As most of you probably know, this song was written for her to be performed in a scene from the 1954 remake (the 2nd of 4 movies from this series): A STAR IS BORN.

We tend to forget that at one time, the popular music of the day were songs that did come from movies or, gasp, the musical theatre scene. A lot of that changed going into the 50s and 60s while most of Broadway just sort of remained in its own corner (with the exception of stuff like HAIR or songs like “Send in the Clowns” which seemed to have taken off by accident)…and the same could be said for a lot of movie songs too.

Nevertheless, this song is often listed as being one of the greatest to come from a film…and I certainly resist Judy Garland singing what may be the most ultimate torch song there is.


#2-GEORGIA ON MY MIND: performed by Ray Charles

“Wait…isn’t this the theme song for DESIGNING WOMEN?”

Yes, younger Anthony…it is. It is also the state song for Georgia, too.

I LOVE this version so much…like I truly think it is a stunning piece of work. I honestly think this is practically a tie with what will be my #1 song…but for now, let me explain my love for this song.

……can I really explain it??

The song existed for many years prior to Ray Charles recording it, but his arrangement made it seem so haunting and sentimental without being the least bit cloying. He was a master at entertaining and working the crowd with his soulful voice and even though this is one of his subtler efforts, I think his vocal performance here is still pure perfection.

It’s also remarkable that I once heard this song every day up to twice a day. Back when I worked for UPS, I would often be the only one in the office in the morning before my colleague would show up two hours later. I got into the habit of playing Big Band music on Pandora and every day, like clockwork, this song would play. It got to a point where it would repeat when my coworker would come in and he’d comment on how it seemed like I never tire of this song because I would never skip it when it came on.

I just think it is one of those songs where they truly captured lightening in a bottle with the arrangement they created. A truly astonishing record.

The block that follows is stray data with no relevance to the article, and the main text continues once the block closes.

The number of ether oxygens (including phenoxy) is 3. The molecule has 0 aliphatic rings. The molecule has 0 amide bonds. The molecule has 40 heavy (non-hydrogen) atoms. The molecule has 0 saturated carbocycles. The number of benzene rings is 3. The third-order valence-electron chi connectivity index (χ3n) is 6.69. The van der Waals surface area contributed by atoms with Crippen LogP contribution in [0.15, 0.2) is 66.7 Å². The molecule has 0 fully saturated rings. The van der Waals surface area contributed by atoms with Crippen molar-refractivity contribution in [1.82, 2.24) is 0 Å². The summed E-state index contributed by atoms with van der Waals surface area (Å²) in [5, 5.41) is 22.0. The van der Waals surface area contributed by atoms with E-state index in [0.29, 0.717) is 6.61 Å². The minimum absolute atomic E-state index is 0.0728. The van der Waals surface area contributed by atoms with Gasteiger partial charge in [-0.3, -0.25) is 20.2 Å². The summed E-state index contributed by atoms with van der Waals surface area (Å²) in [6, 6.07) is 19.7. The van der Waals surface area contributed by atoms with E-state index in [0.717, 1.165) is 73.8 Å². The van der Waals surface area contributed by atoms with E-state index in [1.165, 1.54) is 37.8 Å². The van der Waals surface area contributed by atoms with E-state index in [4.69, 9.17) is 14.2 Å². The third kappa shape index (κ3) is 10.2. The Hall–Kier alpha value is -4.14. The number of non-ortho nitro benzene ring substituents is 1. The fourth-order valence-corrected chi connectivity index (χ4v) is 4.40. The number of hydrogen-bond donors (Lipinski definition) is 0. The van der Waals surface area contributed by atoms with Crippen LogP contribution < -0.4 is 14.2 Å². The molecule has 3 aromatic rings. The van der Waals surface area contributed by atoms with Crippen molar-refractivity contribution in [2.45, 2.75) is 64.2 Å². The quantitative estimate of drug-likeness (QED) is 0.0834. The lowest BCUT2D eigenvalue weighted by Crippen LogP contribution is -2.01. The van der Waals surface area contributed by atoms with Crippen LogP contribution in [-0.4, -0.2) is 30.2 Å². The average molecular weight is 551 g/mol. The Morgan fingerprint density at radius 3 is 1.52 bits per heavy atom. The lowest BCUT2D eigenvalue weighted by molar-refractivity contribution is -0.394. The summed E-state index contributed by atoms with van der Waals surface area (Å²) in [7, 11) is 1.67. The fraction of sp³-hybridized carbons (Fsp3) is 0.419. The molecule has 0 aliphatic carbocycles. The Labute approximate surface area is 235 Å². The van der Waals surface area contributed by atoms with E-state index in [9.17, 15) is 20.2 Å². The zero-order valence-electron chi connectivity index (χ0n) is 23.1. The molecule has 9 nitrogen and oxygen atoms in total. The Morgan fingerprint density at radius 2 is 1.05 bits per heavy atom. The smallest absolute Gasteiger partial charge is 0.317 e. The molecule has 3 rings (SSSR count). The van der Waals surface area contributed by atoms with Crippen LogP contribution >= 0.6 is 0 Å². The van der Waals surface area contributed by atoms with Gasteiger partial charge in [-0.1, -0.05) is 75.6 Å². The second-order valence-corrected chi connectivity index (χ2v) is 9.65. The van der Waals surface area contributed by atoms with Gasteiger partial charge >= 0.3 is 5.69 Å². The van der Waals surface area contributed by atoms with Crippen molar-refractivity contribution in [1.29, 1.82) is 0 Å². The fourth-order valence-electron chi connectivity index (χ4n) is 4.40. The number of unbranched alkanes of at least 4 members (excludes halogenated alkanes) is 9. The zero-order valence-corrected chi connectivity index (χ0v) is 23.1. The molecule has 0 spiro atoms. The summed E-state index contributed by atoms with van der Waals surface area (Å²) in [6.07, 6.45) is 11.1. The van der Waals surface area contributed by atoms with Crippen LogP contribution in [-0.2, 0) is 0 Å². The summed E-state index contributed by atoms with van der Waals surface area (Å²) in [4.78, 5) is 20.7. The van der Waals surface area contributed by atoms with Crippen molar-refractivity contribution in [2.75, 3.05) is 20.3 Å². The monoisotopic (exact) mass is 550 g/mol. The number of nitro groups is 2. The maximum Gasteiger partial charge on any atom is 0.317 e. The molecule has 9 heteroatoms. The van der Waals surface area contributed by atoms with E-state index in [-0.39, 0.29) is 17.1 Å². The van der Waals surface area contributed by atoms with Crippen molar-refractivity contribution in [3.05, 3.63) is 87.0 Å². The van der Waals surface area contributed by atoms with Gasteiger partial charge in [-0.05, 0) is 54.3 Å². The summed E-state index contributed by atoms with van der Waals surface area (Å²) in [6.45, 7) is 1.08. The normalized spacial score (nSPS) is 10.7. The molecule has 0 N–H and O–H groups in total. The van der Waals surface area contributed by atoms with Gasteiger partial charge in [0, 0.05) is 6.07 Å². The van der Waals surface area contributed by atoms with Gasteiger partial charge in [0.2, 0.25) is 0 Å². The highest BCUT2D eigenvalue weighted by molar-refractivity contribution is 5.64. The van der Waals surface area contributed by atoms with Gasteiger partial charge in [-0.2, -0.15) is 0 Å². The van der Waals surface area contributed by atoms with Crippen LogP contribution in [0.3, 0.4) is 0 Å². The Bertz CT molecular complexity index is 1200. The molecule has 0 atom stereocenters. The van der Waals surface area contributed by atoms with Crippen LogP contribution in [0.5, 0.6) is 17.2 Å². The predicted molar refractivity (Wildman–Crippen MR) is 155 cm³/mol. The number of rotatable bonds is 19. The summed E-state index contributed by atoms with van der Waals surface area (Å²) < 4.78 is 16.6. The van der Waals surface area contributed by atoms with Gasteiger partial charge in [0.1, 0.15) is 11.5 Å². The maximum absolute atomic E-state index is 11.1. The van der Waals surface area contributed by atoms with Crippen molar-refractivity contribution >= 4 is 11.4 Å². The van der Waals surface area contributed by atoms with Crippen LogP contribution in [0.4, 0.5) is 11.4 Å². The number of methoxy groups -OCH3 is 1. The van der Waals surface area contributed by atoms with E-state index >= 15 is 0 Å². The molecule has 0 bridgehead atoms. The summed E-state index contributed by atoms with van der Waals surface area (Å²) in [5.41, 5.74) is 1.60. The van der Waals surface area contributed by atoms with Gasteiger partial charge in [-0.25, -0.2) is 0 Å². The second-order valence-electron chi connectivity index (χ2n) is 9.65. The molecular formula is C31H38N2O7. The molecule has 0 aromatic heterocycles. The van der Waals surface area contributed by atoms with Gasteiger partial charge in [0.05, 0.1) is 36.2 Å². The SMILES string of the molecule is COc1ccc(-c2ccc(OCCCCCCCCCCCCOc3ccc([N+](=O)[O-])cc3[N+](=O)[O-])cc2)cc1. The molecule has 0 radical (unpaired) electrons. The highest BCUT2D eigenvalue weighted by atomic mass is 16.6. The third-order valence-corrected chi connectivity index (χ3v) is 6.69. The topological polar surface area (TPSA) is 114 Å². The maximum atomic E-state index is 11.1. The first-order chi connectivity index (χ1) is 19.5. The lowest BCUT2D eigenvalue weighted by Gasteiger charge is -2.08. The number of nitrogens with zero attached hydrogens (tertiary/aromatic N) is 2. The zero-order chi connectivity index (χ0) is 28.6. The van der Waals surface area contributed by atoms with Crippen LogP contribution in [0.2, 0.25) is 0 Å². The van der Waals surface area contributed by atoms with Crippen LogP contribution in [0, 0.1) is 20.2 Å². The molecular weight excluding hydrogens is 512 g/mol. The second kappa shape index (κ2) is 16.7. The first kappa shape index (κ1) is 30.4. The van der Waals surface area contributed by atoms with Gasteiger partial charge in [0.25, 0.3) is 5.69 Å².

#1-STARDUST: performed by Nat King Cole

As I said, this was really a close call to the point of being a tie…but I am still going to give STARDUST my #1 selection. Here is why that is the case: I feel like this song, and also my love of jazzier music came from, of all things, the movie SLEEPLESS IN SEATTLE. That movie came out when I was only 5 going on 6 years old and I just distinctly remember hearing the soundtrack of that film and finding it very unique…especially considering my childhood up to that point had been devoted to country music (yes, I am not kidding…there was a time in the early 90s when yours truly was obsessed with CMT like most people were with MTV….)

STARDUST is a song that had been around long before even Nat King Cole recorded it (just like Ray Charles with GEORGIA), though I feel very comfortable saying that most people do still associate the song with him. For me, his version literally feels like you are walking on a pier by the water at night watching the lights twinkle whether they be the stars or stand-in stars from the skyscrapers around you. When I first moved to New York, I went down to the pier off of Christopher St in the Village and walked along the Hudson River as the sky loomed dark and I played this song…and make fun of me all you want…but I actually teared up. It felt like a fantasy of mine was coming true in some way that I was finally living in the art deco bubble I longed for since I was a child.

I would be remiss if I didn’t mention more about Nat King Cole. He is my favorite male singer and I know that might raise some eyebrows. His voice was not boisterous or even impressive in terms of range, but he had the voice of silk (ironically considering his smoking habit…which he thought HELPED his voice but only led to his death in 1965). I would say he, along with Karen Carpenter, have the market cornered when it comes to voices that just feel like pure soothing bliss.


CONCLUSION:

There it is…and perhaps some of these songs wouldn’t be featured if I made this list a week from now. That’s okay…it’s a snapshot in time; I just felt the need to discuss and share these songs. I wasn’t able to fit a lot of my favorite singers on this list even though I might like them more than some of the people I put up here like: Karen Carpenter, Ella Fitzgerald, Lena Horne, Eydie Gorme….you can tell I love the women singers most.